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doc-src/Ref/theories.tex

author | paulson |

Fri, 27 Nov 1998 13:13:22 +0100 | |

changeset 5980 | 2e9314c07146 |

parent 5390 | 0c9e6d860485 |

child 6568 | b38bc78d9a9d |

permissions | -rw-r--r-- |

added Real/Hyperreal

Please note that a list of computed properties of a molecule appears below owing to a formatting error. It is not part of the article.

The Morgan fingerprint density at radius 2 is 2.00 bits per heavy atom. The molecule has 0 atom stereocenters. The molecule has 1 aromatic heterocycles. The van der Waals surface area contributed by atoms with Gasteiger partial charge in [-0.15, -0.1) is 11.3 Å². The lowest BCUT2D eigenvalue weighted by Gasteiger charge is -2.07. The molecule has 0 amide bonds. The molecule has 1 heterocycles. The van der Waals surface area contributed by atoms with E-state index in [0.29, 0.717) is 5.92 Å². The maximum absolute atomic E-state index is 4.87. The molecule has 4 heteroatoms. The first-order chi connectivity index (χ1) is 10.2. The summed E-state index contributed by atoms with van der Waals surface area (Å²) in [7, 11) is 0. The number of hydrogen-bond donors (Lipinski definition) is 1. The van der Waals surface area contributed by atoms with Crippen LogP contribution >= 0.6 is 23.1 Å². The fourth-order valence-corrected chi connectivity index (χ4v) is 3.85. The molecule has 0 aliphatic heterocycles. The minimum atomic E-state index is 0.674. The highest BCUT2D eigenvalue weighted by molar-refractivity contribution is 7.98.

%% $Id$ \chapter{Theories, Terms and Types} \label{theories} \index{theories|(}\index{signatures|bold} \index{reading!axioms|see{{\tt assume_ax}}} Theories organize the syntax, declarations and axioms of a mathematical development. They are built, starting from the {\Pure} or {\CPure} theory, by extending and merging existing theories. They have the \ML\ type \mltydx{theory}. Theory operations signal errors by raising exception \xdx{THEORY}, returning a message and a list of theories. Signatures, which contain information about sorts, types, constants and syntax, have the \ML\ type~\mltydx{Sign.sg}. For identification, each signature carries a unique list of \bfindex{stamps}, which are \ML\ references to strings. The strings serve as human-readable names; the references serve as unique identifiers. Each primitive signature has a single stamp. When two signatures are merged, their lists of stamps are also merged. Every theory carries a unique signature. Terms and types are the underlying representation of logical syntax. Their \ML\ definitions are irrelevant to naive Isabelle users. Programmers who wish to extend Isabelle may need to know such details, say to code a tactic that looks for subgoals of a particular form. Terms and types may be `certified' to be well-formed with respect to a given signature. \section{Defining theories}\label{sec:ref-defining-theories} Theories are usually defined using theory definition files (which have a name suffix {\tt .thy}). There is also a low level interface provided by certain \ML{} functions (see \S\ref{BuildingATheory}). Appendix~\ref{app:TheorySyntax} presents the concrete syntax for theory definitions; here is an explanation of the constituent parts: \begin{description} \item[{\it theoryDef}] is the full definition. The new theory is called $id$. It is the union of the named {\bf parent theories}\indexbold{theories!parent}, possibly extended with new components. \thydx{Pure} and \thydx{CPure} are the basic theories, which contain only the meta-logic. They differ just in their concrete syntax for function applications. Normally each {\it name\/} is an identifier, the name of the parent theory. Quoted strings can be used to document additional file dependencies; see \S\ref{LoadingTheories} for details. \item[$classes$] is a series of class declarations. Declaring {\tt$id$ < $id@1$ \dots\ $id@n$} makes $id$ a subclass of the existing classes $id@1\dots id@n$. This rules out cyclic class structures. Isabelle automatically computes the transitive closure of subclass hierarchies; it is not necessary to declare {\tt c < e} in addition to {\tt c < d} and {\tt d < e}. \item[$default$] introduces $sort$ as the new default sort for type variables. This applies to unconstrained type variables in an input string but not to type variables created internally. If omitted, the default sort is the listwise union of the default sorts of the parent theories (i.e.\ their logical intersection). \item[$sort$] is a finite set of classes. A single class $id$ abbreviates the sort $\ttlbrace id\ttrbrace$. \item[$types$] is a series of type declarations. Each declares a new type constructor or type synonym. An $n$-place type constructor is specified by $(\alpha@1,\dots,\alpha@n)name$, where the type variables serve only to indicate the number~$n$. A {\bf type synonym}\indexbold{type synonyms} is an abbreviation $(\alpha@1,\dots,\alpha@n)name = \tau$, where $name$ and $\tau$ can be strings. \item[$infix$] declares a type or constant to be an infix operator of priority $nat$ associating to the left ({\tt infixl}) or right ({\tt infixr}). Only 2-place type constructors can have infix status; an example is {\tt ('a,'b)~"*"~(infixr~20)}, which may express binary product types. \item[$arities$] is a series of type arity declarations. Each assigns arities to type constructors. The $name$ must be an existing type constructor, which is given the additional arity $arity$. \item[$nonterminals$]\index{*nonterminal symbols} declares purely syntactic types to be used as nonterminal symbols of the context free grammar. \item[$consts$] is a series of constant declarations. Each new constant $name$ is given the specified type. The optional $mixfix$ annotations may attach concrete syntax to the constant. \item[$syntax$] \index{*syntax section}\index{print mode} is a variant of $consts$ which adds just syntax without actually declaring logical constants. This gives full control over a theory's context free grammar. The optional $mode$ specifies the print mode where the mixfix productions should be added. If there is no \texttt{output} option given, all productions are also added to the input syntax (regardless of the print mode). \item[$mixfix$] \index{mixfix declarations} annotations can take three forms: \begin{itemize} \item A mixfix template given as a $string$ of the form {\tt"}\dots{\tt\_}\dots{\tt\_}\dots{\tt"} where the $i$-th underscore indicates the position where the $i$-th argument should go. The list of numbers gives the priority of each argument. The final number gives the priority of the whole construct. \item A constant $f$ of type $\tau@1\To(\tau@2\To\tau)$ can be given {\bf infix} status. \item A constant $f$ of type $(\tau@1\To\tau@2)\To\tau$ can be given {\bf binder} status. The declaration {\tt binder} $\cal Q$ $p$ causes ${\cal Q}\,x.F(x)$ to be treated like $f(F)$, where $p$ is the priority. \end{itemize} \item[$trans$] specifies syntactic translation rules (macros). There are three forms: parse rules ({\tt =>}), print rules ({\tt <=}), and parse/print rules ({\tt ==}). \item[$rules$] is a series of rule declarations. Each has a name $id$ and the formula is given by the $string$. Rule names must be distinct within any single theory. \item[$defs$] is a series of definitions. They are just like $rules$, except that every $string$ must be a definition (see below for details). \item[$constdefs$] combines the declaration of constants and their definition. The first $string$ is the type, the second the definition. \item[$axclass$] \index{*axclass section} defines an \rmindex{axiomatic type class} as the intersection of existing classes, with additional axioms holding. Class axioms may not contain more than one type variable. The class axioms (with implicit sort constraints added) are bound to the given names. Furthermore a class introduction rule is generated, which is automatically employed by $instance$ to prove instantiations of this class. \item[$instance$] \index{*instance section} proves class inclusions or type arities at the logical level and then transfers these to the type signature. The instantiation is proven and checked properly. The user has to supply sufficient witness information: theorems ($longident$), axioms ($string$), or even arbitrary \ML{} tactic code $verbatim$. \item[$oracle$] links the theory to a trusted external reasoner. It is allowed to create theorems, but each theorem carries a proof object describing the oracle invocation. See \S\ref{sec:oracles} for details. \item[$local$, $global$] change the current name declaration mode. Initially, theories start in $local$ mode, causing all names of types, constants, axioms etc.\ to be automatically qualified by the theory name. Changing this to $global$ causes all names to be declared as short base names only. The $local$ and $global$ declarations act like switches, affecting all following theory sections until changed again explicitly. Also note that the final state at the end of the theory will persist. In particular, this determines how the names of theorems stored later on are handled. \item[$setup$]\index{*setup!theory} applies a list of ML functions to the theory. The argument should denote a value of type \texttt{(theory -> theory) list}. Typically, ML packages are initialized in this way. \item[$ml$] \index{*ML section} consists of \ML\ code, typically for parse and print translation functions. \end{description} % Chapters~\ref{Defining-Logics} and \ref{chap:syntax} explain mixfix declarations, translation rules and the {\tt ML} section in more detail. \subsection{Definitions}\indexbold{definitions} {\bf Definitions} are intended to express abbreviations. The simplest form of a definition is $f \equiv t$, where $f$ is a constant. Isabelle also allows a derived forms where the arguments of~$f$ appear on the left, abbreviating a string of $\lambda$-abstractions. Isabelle makes the following checks on definitions: \begin{itemize} \item Arguments (on the left-hand side) must be distinct variables. \item All variables on the right-hand side must also appear on the left-hand side. \item All type variables on the right-hand side must also appear on the left-hand side; this prohibits definitions such as {\tt (zero::nat) == length ([]::'a list)}. \item The definition must not be recursive. Most object-logics provide definitional principles that can be used to express recursion safely. \end{itemize} These checks are intended to catch the sort of errors that might be made accidentally. Misspellings, for instance, might result in additional variables appearing on the right-hand side. More elaborate checks could be made, but the cost might be overly strict rules on declaration order, etc. \subsection{*Classes and arities} \index{classes!context conditions}\index{arities!context conditions} In order to guarantee principal types~\cite{nipkow-prehofer}, arity declarations must obey two conditions: \begin{itemize} \item There must not be any two declarations $ty :: (\vec{r})c$ and $ty :: (\vec{s})c$ with $\vec{r} \neq \vec{s}$. For example, this excludes the following: \begin{ttbox} arities foo :: ({\ttlbrace}logic{\ttrbrace}) logic foo :: ({\ttlbrace}{\ttrbrace})logic \end{ttbox} \item If there are two declarations $ty :: (s@1,\dots,s@n)c$ and $ty :: (s@1',\dots,s@n')c'$ such that $c' < c$ then $s@i' \preceq s@i$ must hold for $i=1,\dots,n$. The relationship $\preceq$, defined as \[ s' \preceq s \iff \forall c\in s. \exists c'\in s'.~ c'\le c, \] expresses that the set of types represented by $s'$ is a subset of the set of types represented by $s$. Assuming $term \preceq logic$, the following is forbidden: \begin{ttbox} arities foo :: ({\ttlbrace}logic{\ttrbrace})logic foo :: ({\ttlbrace}{\ttrbrace})term \end{ttbox} \end{itemize} \section{Loading a new theory}\label{LoadingTheories} \index{theories!loading}\index{files!reading} \begin{ttbox} use_thy : string -> unit time_use_thy : string -> unit loadpath : string list ref \hfill{\bf initially {\tt["."]}} delete_tmpfiles : bool ref \hfill{\bf initially true} \end{ttbox} \begin{ttdescription} \item[\ttindexbold{use_thy} $thyname$] reads the theory $thyname$ and creates an \ML{} structure as described below. \item[\ttindexbold{time_use_thy} $thyname$] calls {\tt use_thy} $thyname$ and reports the time taken. \item[\ttindexbold{loadpath}] contains a list of directories to search when locating the files that define a theory. This list is only used if the theory name in {\tt use_thy} does not specify the path explicitly. \item[reset \ttindexbold{delete_tmpfiles};] suppresses the deletion of temporary files. \end{ttdescription} % Each theory definition must reside in a separate file. Let the file {\it T}{\tt.thy} contain the definition of a theory called~$T$, whose parent theories are $TB@1$ \dots $TB@n$. Calling \texttt{use_thy}~{\tt"{\it T\/}"} reads the file {\it T}{\tt.thy}, writes a temporary \ML{} file {\tt.{\it T}.thy.ML}, and reads the latter file. Recursive {\tt use_thy} calls load those parent theories that have not been loaded previously; the recursive calls may continue to any depth. One {\tt use_thy} call can read an entire logic provided all theories are linked appropriately. The result is an \ML\ structure~$T$ containing at least a component {\tt thy} for the new theory and components for each of the rules. The structure also contains the definitions of the {\tt ML} section, if present. The file {\tt.{\it T}.thy.ML} is then deleted if {\tt delete_tmpfiles} is set and no errors occurred. Finally the file {\it T}{\tt.ML} is read, if it exists. The structure $T$ is automatically open in this context. Proof scripts typically refer to its components by unqualified names. Some applications construct theories directly by calling \ML\ functions. In this situation there is no {\tt.thy} file, only an {\tt.ML} file. The {\tt.ML} file must declare an \ML\ structure having the theory's name and a component {\tt thy} containing the new theory object. Section~\ref{sec:pseudo-theories} below describes a way of linking such theories to their parents. \section{Reloading modified theories}\label{sec:reloading-theories} \indexbold{theories!reloading} \begin{ttbox} update : unit -> unit unlink_thy : string -> unit \end{ttbox} Changing a theory on disk often makes it necessary to reload all theories descended from it. However, {\tt use_thy} reads only one theory, even if some of the parent theories are out of date. In this case you should call {\tt update()}. Isabelle keeps track of all loaded theories and their files. If \texttt{use_thy} finds that the theory to be loaded has been read before, it determines whether to reload the theory as follows. First it looks for the theory's files in their previous location. If it finds them, it compares their modification times to the internal data and stops if they are equal. If the files have been moved, {\tt use_thy} searches for them as it would for a new theory. After {\tt use_thy} reloads a theory, it marks the children as out-of-date. \begin{ttdescription} \item[\ttindexbold{update}()] reloads all modified theories and their descendants in the correct order. \item[\ttindexbold{unlink_thy} $thyname$]\indexbold{theories!removing} informs Isabelle that theory $thyname$ no longer exists. If you delete the theory files for $thyname$ then you must execute {\tt unlink_thy}; otherwise {\tt update} will complain about a missing file. \end{ttdescription} \subsection{*Pseudo theories}\label{sec:pseudo-theories} \indexbold{theories!pseudo}% Any automatic reloading facility requires complete knowledge of all dependencies. Sometimes theories depend on objects created in \ML{} files with no associated theory definition file. These objects may be theories but they could also be theorems, proof procedures, etc. Unless such dependencies are documented, {\tt update} fails to reload these \ML{} files and the system is left in a state where some objects, such as theorems, still refer to old versions of theories. This may lead to the error \begin{ttbox} Attempt to merge different versions of theories: \dots \end{ttbox} Therefore there is a way to link theories and {\bf orphaned} \ML{} files --- those not associated with a theory definition. Let us assume we have an orphaned \ML{} file named {\tt orphan.ML} and a theory~$B$ that depends on {\tt orphan.ML} --- for example, {\tt B.ML} uses theorems proved in {\tt orphan.ML}. Then {\tt B.thy} should mention this dependency as follows: \begin{ttbox} B = \(\ldots\) + "orphan" + \(\ldots\) \end{ttbox} Quoted strings stand for theories which have to be loaded before the current theory is read but which are not used in building the base of theory~$B$. Whenever {\tt orphan} changes and is reloaded, Isabelle knows that $B$ has to be updated, too. Note that it's necessary for {\tt orphan} to declare a special ML object of type {\tt theory} which is present in all theories. This is normally achieved by adding the file {\tt orphan.thy} to make {\tt orphan} a {\bf pseudo theory}. A minimum version of {\tt orphan.thy} would be \begin{ttbox} orphan = Pure \end{ttbox} which uses {\tt Pure} to make a dummy theory. Normally though the orphaned file has its own dependencies. If {\tt orphan.ML} depends on theories or files $A@1$, \ldots, $A@n$, record this by creating the pseudo theory in the following way: \begin{ttbox} orphan = \(A@1\) + \(\ldots\) + \(A@n\) \end{ttbox} The resulting theory ensures that {\tt update} reloads {\tt orphan} whenever it reloads one of the $A@i$. For an extensive example of how this technique can be used to link lots of theory files and load them by just a few {\tt use_thy} calls see the sources of one of the major object-logics (e.g.\ \ZF). \section{Basic operations on theories}\label{BasicOperationsOnTheories} \subsection{*Theory inclusion} \begin{ttbox} subthy : theory * theory -> bool eq_thy : theory * theory -> bool transfer : theory -> thm -> thm transfer_sg : Sign.sg -> thm -> thm \end{ttbox} Inclusion and equality of theories is determined by unique identification stamps that are created when declaring new components. Theorems contain a reference to the theory (actually to its signature) they have been derived in. Transferring theorems to super theories has no logical significance, but may affect some operations in subtle ways (e.g.\ implicit merges of signatures when applying rules, or pretty printing of theorems). \begin{ttdescription} \item[\ttindexbold{subthy} ($thy@1$, $thy@2$)] determines if $thy@1$ is included in $thy@2$ wrt.\ identification stamps. \item[\ttindexbold{eq_thy} ($thy@1$, $thy@2$)] determines if $thy@1$ is exactly the same as $thy@2$. \item[\ttindexbold{transfer} $thy$ $thm$] transfers theorem $thm$ to theory $thy$, provided the latter includes the theory of $thm$. \item[\ttindexbold{transfer_sg} $sign$ $thm$] is similar to \texttt{transfer}, but identifies the super theory via its signature. \end{ttdescription} \subsection{*Building a theory} \label{BuildingATheory} \index{theories!constructing|bold} \begin{ttbox} ProtoPure.thy : theory Pure.thy : theory CPure.thy : theory merge_theories : string -> theory * theory -> theory \end{ttbox} \begin{description} \item[\ttindexbold{ProtoPure.thy}, \ttindexbold{Pure.thy}, \ttindexbold{CPure.thy}] contain the syntax and signature of the meta-logic. There are basically no axioms: meta-level inferences are carried out by \ML\ functions. \texttt{Pure} and \texttt{CPure} just differ in their concrete syntax of prefix function application: $t(u@1, \ldots, u@n)$ in \texttt{Pure} vs.\ $t\,u@1,\ldots\,u@n$ in \texttt{CPure}. \texttt{ProtoPure} is their common parent, containing no syntax for printing prefix applications at all! \item[\ttindexbold{merge_theories} $name$ ($thy@1$, $thy@2$)] merges the two theories $thy@1$ and $thy@2$, creating a new named theory node. The resulting theory contains all of the syntax, signature and axioms of the constituent theories. Merging theories that contain different identification stamps of the same name fails with the following message \begin{ttbox} Attempt to merge different versions of theories: "\(T@1\)", \(\ldots\), "\(T@n\)" \end{ttbox} This error may especially occur when a theory is redeclared --- say to change an inappropriate definition --- and bindings to old versions persist. Isabelle ensures that old and new theories of the same name are not involved in a proof. %% FIXME %\item [\ttindexbold{extend_theory} $thy$ {\tt"}$T${\tt"} $\cdots$] extends % the theory $thy$ with new types, constants, etc. $T$ identifies the theory % internally. When a theory is redeclared, say to change an incorrect axiom, % bindings to the old axiom may persist. Isabelle ensures that the old and % new theories are not involved in the same proof. Attempting to combine % different theories having the same name $T$ yields the fatal error %extend_theory : theory -> string -> \(\cdots\) -> theory %\begin{ttbox} %Attempt to merge different versions of theory: \(T\) %\end{ttbox} \end{description} %% FIXME %\item [\ttindexbold{extend_theory} $thy$ {\tt"}$T${\tt"} % ($classes$, $default$, $types$, $arities$, $consts$, $sextopt$) $rules$] %\hfill\break %%% include if line is just too short %is the \ML{} equivalent of the following theory definition: %\begin{ttbox} %\(T\) = \(thy\) + %classes \(c\) < \(c@1\),\(\dots\),\(c@m\) % \dots %default {\(d@1,\dots,d@r\)} %types \(tycon@1\),\dots,\(tycon@i\) \(n\) % \dots %arities \(tycon@1'\),\dots,\(tycon@j'\) :: (\(s@1\),\dots,\(s@n\))\(c\) % \dots %consts \(b@1\),\dots,\(b@k\) :: \(\tau\) % \dots %rules \(name\) \(rule\) % \dots %end %\end{ttbox} %where %\begin{tabular}[t]{l@{~=~}l} %$classes$ & \tt[("$c$",["$c@1$",\dots,"$c@m$"]),\dots] \\ %$default$ & \tt["$d@1$",\dots,"$d@r$"]\\ %$types$ & \tt[([$tycon@1$,\dots,$tycon@i$], $n$),\dots] \\ %$arities$ & \tt[([$tycon'@1$,\dots,$tycon'@j$], ([$s@1$,\dots,$s@n$],$c$)),\dots] %\\ %$consts$ & \tt[([$b@1$,\dots,$b@k$],$\tau$),\dots] \\ %$rules$ & \tt[("$name$",$rule$),\dots] %\end{tabular} \subsection{Inspecting a theory}\label{sec:inspct-thy} \index{theories!inspecting|bold} \begin{ttbox} print_syntax : theory -> unit print_theory : theory -> unit parents_of : theory -> theory list ancestors_of : theory -> theory list sign_of : theory -> Sign.sg Sign.stamp_names_of : Sign.sg -> string list \end{ttbox} These provide means of viewing a theory's components. \begin{ttdescription} \item[\ttindexbold{print_syntax} $thy$] prints the syntax of $thy$ (grammar, macros, translation functions etc., see page~\pageref{pg:print_syn} for more details). \item[\ttindexbold{print_theory} $thy$] prints the logical parts of $thy$, excluding the syntax. \item[\ttindexbold{parents_of} $thy$] returns the direct ancestors of~$thy$. \item[\ttindexbold{ancestors_of} $thy$] returns all ancestors of~$thy$ (not including $thy$ itself). \item[\ttindexbold{sign_of} $thy$] returns the signature associated with~$thy$. It is useful with functions like {\tt read_instantiate_sg}, which take a signature as an argument. \item[\ttindexbold{Sign.stamp_names_of} $sg$]\index{signatures} returns the names of the identification \rmindex{stamps} of ax signature. These coincide with the names of its full ancestry including that of $sg$ itself. \end{ttdescription} \section{Terms} \index{terms|bold} Terms belong to the \ML\ type \mltydx{term}, which is a concrete datatype with six constructors: \begin{ttbox} type indexname = string * int; infix 9 $; datatype term = Const of string * typ | Free of string * typ | Var of indexname * typ | Bound of int | Abs of string * typ * term | op $ of term * term; \end{ttbox} \begin{ttdescription} \item[\ttindexbold{Const} ($a$, $T$)] \index{constants|bold} is the {\bf constant} with name~$a$ and type~$T$. Constants include connectives like $\land$ and $\forall$ as well as constants like~0 and~$Suc$. Other constants may be required to define a logic's concrete syntax. \item[\ttindexbold{Free} ($a$, $T$)] \index{variables!free|bold} is the {\bf free variable} with name~$a$ and type~$T$. \item[\ttindexbold{Var} ($v$, $T$)] \index{unknowns|bold} is the {\bf scheme variable} with indexname~$v$ and type~$T$. An \mltydx{indexname} is a string paired with a non-negative index, or subscript; a term's scheme variables can be systematically renamed by incrementing their subscripts. Scheme variables are essentially free variables, but may be instantiated during unification. \item[\ttindexbold{Bound} $i$] \index{variables!bound|bold} is the {\bf bound variable} with de Bruijn index~$i$, which counts the number of lambdas, starting from zero, between a variable's occurrence and its binding. The representation prevents capture of variables. For more information see de Bruijn \cite{debruijn72} or Paulson~\cite[page~336]{paulson91}. \item[\ttindexbold{Abs} ($a$, $T$, $u$)] \index{lambda abs@$\lambda$-abstractions|bold} is the $\lambda$-{\bf abstraction} with body~$u$, and whose bound variable has name~$a$ and type~$T$. The name is used only for parsing and printing; it has no logical significance. \item[$t$ \$ $u$] \index{$@{\tt\$}|bold} \index{function applications|bold} is the {\bf application} of~$t$ to~$u$. \end{ttdescription} Application is written as an infix operator to aid readability. Here is an \ML\ pattern to recognize \FOL{} formulae of the form~$A\imp B$, binding the subformulae to~$A$ and~$B$: \begin{ttbox} Const("Trueprop",_) $ (Const("op -->",_) $ A $ B) \end{ttbox} \section{*Variable binding} \begin{ttbox} loose_bnos : term -> int list incr_boundvars : int -> term -> term abstract_over : term*term -> term variant_abs : string * typ * term -> string * term aconv : term * term -> bool\hfill{\bf infix} \end{ttbox} These functions are all concerned with the de Bruijn representation of bound variables. \begin{ttdescription} \item[\ttindexbold{loose_bnos} $t$] returns the list of all dangling bound variable references. In particular, {\tt Bound~0} is loose unless it is enclosed in an abstraction. Similarly {\tt Bound~1} is loose unless it is enclosed in at least two abstractions; if enclosed in just one, the list will contain the number 0. A well-formed term does not contain any loose variables. \item[\ttindexbold{incr_boundvars} $j$] increases a term's dangling bound variables by the offset~$j$. This is required when moving a subterm into a context where it is enclosed by a different number of abstractions. Bound variables with a matching abstraction are unaffected. \item[\ttindexbold{abstract_over} $(v,t)$] forms the abstraction of~$t$ over~$v$, which may be any well-formed term. It replaces every occurrence of \(v\) by a {\tt Bound} variable with the correct index. \item[\ttindexbold{variant_abs} $(a,T,u)$] substitutes into $u$, which should be the body of an abstraction. It replaces each occurrence of the outermost bound variable by a free variable. The free variable has type~$T$ and its name is a variant of~$a$ chosen to be distinct from all constants and from all variables free in~$u$. \item[$t$ \ttindexbold{aconv} $u$] tests whether terms~$t$ and~$u$ are \(\alpha\)-convertible: identical up to renaming of bound variables. \begin{itemize} \item Two constants, {\tt Free}s, or {\tt Var}s are \(\alpha\)-convertible if their names and types are equal. (Variables having the same name but different types are thus distinct. This confusing situation should be avoided!) \item Two bound variables are \(\alpha\)-convertible if they have the same number. \item Two abstractions are \(\alpha\)-convertible if their bodies are, and their bound variables have the same type. \item Two applications are \(\alpha\)-convertible if the corresponding subterms are. \end{itemize} \end{ttdescription} \section{Certified terms}\index{terms!certified|bold}\index{signatures} A term $t$ can be {\bf certified} under a signature to ensure that every type in~$t$ is well-formed and every constant in~$t$ is a type instance of a constant declared in the signature. The term must be well-typed and its use of bound variables must be well-formed. Meta-rules such as {\tt forall_elim} take certified terms as arguments. Certified terms belong to the abstract type \mltydx{cterm}. Elements of the type can only be created through the certification process. In case of error, Isabelle raises exception~\ttindex{TERM}\@. \subsection{Printing terms} \index{terms!printing of} \begin{ttbox} string_of_cterm : cterm -> string Sign.string_of_term : Sign.sg -> term -> string \end{ttbox} \begin{ttdescription} \item[\ttindexbold{string_of_cterm} $ct$] displays $ct$ as a string. \item[\ttindexbold{Sign.string_of_term} $sign$ $t$] displays $t$ as a string, using the syntax of~$sign$. \end{ttdescription} \subsection{Making and inspecting certified terms} \begin{ttbox} cterm_of : Sign.sg -> term -> cterm read_cterm : Sign.sg -> string * typ -> cterm cert_axm : Sign.sg -> string * term -> string * term read_axm : Sign.sg -> string * string -> string * term rep_cterm : cterm -> {\ttlbrace}T:typ, t:term, sign:Sign.sg, maxidx:int\ttrbrace Sign.certify_term : Sign.sg -> term -> term * typ * int \end{ttbox} \begin{ttdescription} \item[\ttindexbold{cterm_of} $sign$ $t$] \index{signatures} certifies $t$ with respect to signature~$sign$. \item[\ttindexbold{read_cterm} $sign$ ($s$, $T$)] reads the string~$s$ using the syntax of~$sign$, creating a certified term. The term is checked to have type~$T$; this type also tells the parser what kind of phrase to parse. \item[\ttindexbold{cert_axm} $sign$ ($name$, $t$)] certifies $t$ with respect to $sign$ as a meta-proposition and converts all exceptions to an error, including the final message \begin{ttbox} The error(s) above occurred in axiom "\(name\)" \end{ttbox} \item[\ttindexbold{read_axm} $sign$ ($name$, $s$)] similar to {\tt cert_axm}, but first reads the string $s$ using the syntax of $sign$. \item[\ttindexbold{rep_cterm} $ct$] decomposes $ct$ as a record containing its type, the term itself, its signature, and the maximum subscript of its unknowns. The type and maximum subscript are computed during certification. \item[\ttindexbold{Sign.certify_term}] is a more primitive version of \texttt{cterm_of}, returning the internal representation instead of an abstract \texttt{cterm}. \end{ttdescription} \section{Types}\index{types|bold} Types belong to the \ML\ type \mltydx{typ}, which is a concrete datatype with three constructor functions. These correspond to type constructors, free type variables and schematic type variables. Types are classified by sorts, which are lists of classes (representing an intersection). A class is represented by a string. \begin{ttbox} type class = string; type sort = class list; datatype typ = Type of string * typ list | TFree of string * sort | TVar of indexname * sort; infixr 5 -->; fun S --> T = Type ("fun", [S, T]); \end{ttbox} \begin{ttdescription} \item[\ttindexbold{Type} ($a$, $Ts$)] \index{type constructors|bold} applies the {\bf type constructor} named~$a$ to the type operands~$Ts$. Type constructors include~\tydx{fun}, the binary function space constructor, as well as nullary type constructors such as~\tydx{prop}. Other type constructors may be introduced. In expressions, but not in patterns, \hbox{\tt$S$-->$T$} is a convenient shorthand for function types. \item[\ttindexbold{TFree} ($a$, $s$)] \index{type variables|bold} is the {\bf type variable} with name~$a$ and sort~$s$. \item[\ttindexbold{TVar} ($v$, $s$)] \index{type unknowns|bold} is the {\bf type unknown} with indexname~$v$ and sort~$s$. Type unknowns are essentially free type variables, but may be instantiated during unification. \end{ttdescription} \section{Certified types} \index{types!certified|bold} Certified types, which are analogous to certified terms, have type \ttindexbold{ctyp}. \subsection{Printing types} \index{types!printing of} \begin{ttbox} string_of_ctyp : ctyp -> string Sign.string_of_typ : Sign.sg -> typ -> string \end{ttbox} \begin{ttdescription} \item[\ttindexbold{string_of_ctyp} $cT$] displays $cT$ as a string. \item[\ttindexbold{Sign.string_of_typ} $sign$ $T$] displays $T$ as a string, using the syntax of~$sign$. \end{ttdescription} \subsection{Making and inspecting certified types} \begin{ttbox} ctyp_of : Sign.sg -> typ -> ctyp rep_ctyp : ctyp -> {\ttlbrace}T: typ, sign: Sign.sg\ttrbrace Sign.certify_typ : Sign.sg -> typ -> typ \end{ttbox} \begin{ttdescription} \item[\ttindexbold{ctyp_of} $sign$ $T$] \index{signatures} certifies $T$ with respect to signature~$sign$. \item[\ttindexbold{rep_ctyp} $cT$] decomposes $cT$ as a record containing the type itself and its signature. \item[\ttindexbold{Sign.certify_typ}] is a more primitive version of \texttt{ctyp_of}, returning the internal representation instead of an abstract \texttt{ctyp}. \end{ttdescription} \section{Oracles: calling trusted external reasoners} \label{sec:oracles} \index{oracles|(} Oracles allow Isabelle to take advantage of external reasoners such as arithmetic decision procedures, model checkers, fast tautology checkers or computer algebra systems. Invoked as an oracle, an external reasoner can create arbitrary Isabelle theorems. It is your responsibility to ensure that the external reasoner is as trustworthy as your application requires. Isabelle's proof objects~(\S\ref{sec:proofObjects}) record how each theorem depends upon oracle calls. \begin{ttbox} invoke_oracle : theory -> xstring -> Sign.sg * object -> thm Theory.add_oracle : bstring * (Sign.sg * object -> term) -> theory -> theory \end{ttbox} \begin{ttdescription} \item[\ttindexbold{invoke_oracle} $thy$ $name$ ($sign$, $data$)] invokes the oracle $name$ of theory $thy$ passing the information contained in the exception value $data$ and creating a theorem having signature $sign$. Note that type \ttindex{object} is just an abbreviation for \texttt{exn}. Errors arise if $thy$ does not have an oracle called $name$, if the oracle rejects its arguments or if its result is ill-typed. \item[\ttindexbold{Theory.add_oracle} $name$ $fun$ $thy$] extends $thy$ by oracle $fun$ called $name$. It is seldom called explicitly, as there is concrete syntax for oracles in theory files. \end{ttdescription} A curious feature of {\ML} exceptions is that they are ordinary constructors. The {\ML} type {\tt exn} is a datatype that can be extended at any time. (See my {\em {ML} for the Working Programmer}~\cite{paulson-ml2}, especially page~136.) The oracle mechanism takes advantage of this to allow an oracle to take any information whatever. There must be some way of invoking the external reasoner from \ML, either because it is coded in {\ML} or via an operating system interface. Isabelle expects the {\ML} function to take two arguments: a signature and an exception object. \begin{itemize} \item The signature will typically be that of a desendant of the theory declaring the oracle. The oracle will use it to distinguish constants from variables, etc., and it will be attached to the generated theorems. \item The exception is used to pass arbitrary information to the oracle. This information must contain a full description of the problem to be solved by the external reasoner, including any additional information that might be required. The oracle may raise the exception to indicate that it cannot solve the specified problem. \end{itemize} A trivial example is provided in theory {\tt FOL/ex/IffOracle}. This oracle generates tautologies of the form $P\bimp\cdots\bimp P$, with an even number of $P$s. The \texttt{ML} section of \texttt{IffOracle.thy} begins by declaring a few auxiliary functions (suppressed below) for creating the tautologies. Then it declares a new exception constructor for the information required by the oracle: here, just an integer. It finally defines the oracle function itself. \begin{ttbox} exception IffOracleExn of int;\medskip fun mk_iff_oracle (sign, IffOracleExn n) = if n > 0 andalso n mod 2 = 0 then Trueprop $ mk_iff n else raise IffOracleExn n; \end{ttbox} Observe the function's two arguments, the signature {\tt sign} and the exception given as a pattern. The function checks its argument for validity. If $n$ is positive and even then it creates a tautology containing $n$ occurrences of~$P$. Otherwise it signals error by raising its own exception (just by happy coincidence). Errors may be signalled by other means, such as returning the theorem {\tt True}. Please ensure that the oracle's result is correctly typed; Isabelle will reject ill-typed theorems by raising a cryptic exception at top level. The \texttt{oracle} section of {\tt IffOracle.thy} installs above \texttt{ML} function as follows: \begin{ttbox} IffOracle = FOL +\medskip oracle iff = mk_iff_oracle\medskip end \end{ttbox} Now in \texttt{IffOracle.ML} we first define a wrapper for invoking the oracle: \begin{ttbox} fun iff_oracle n = invoke_oracle IffOracle.thy "iff" (sign_of IffOracle.thy, IffOracleExn n); \end{ttbox} Here are some example applications of the \texttt{iff} oracle. An argument of 10 is allowed, but one of 5 is forbidden: \begin{ttbox} iff_oracle 10; {\out "P <-> P <-> P <-> P <-> P <-> P <-> P <-> P <-> P <-> P" : thm} iff_oracle 5; {\out Exception- IffOracleExn 5 raised} \end{ttbox} \index{oracles|)} \index{theories|)} %%% Local Variables: %%% mode: latex %%% TeX-master: "ref" %%% End: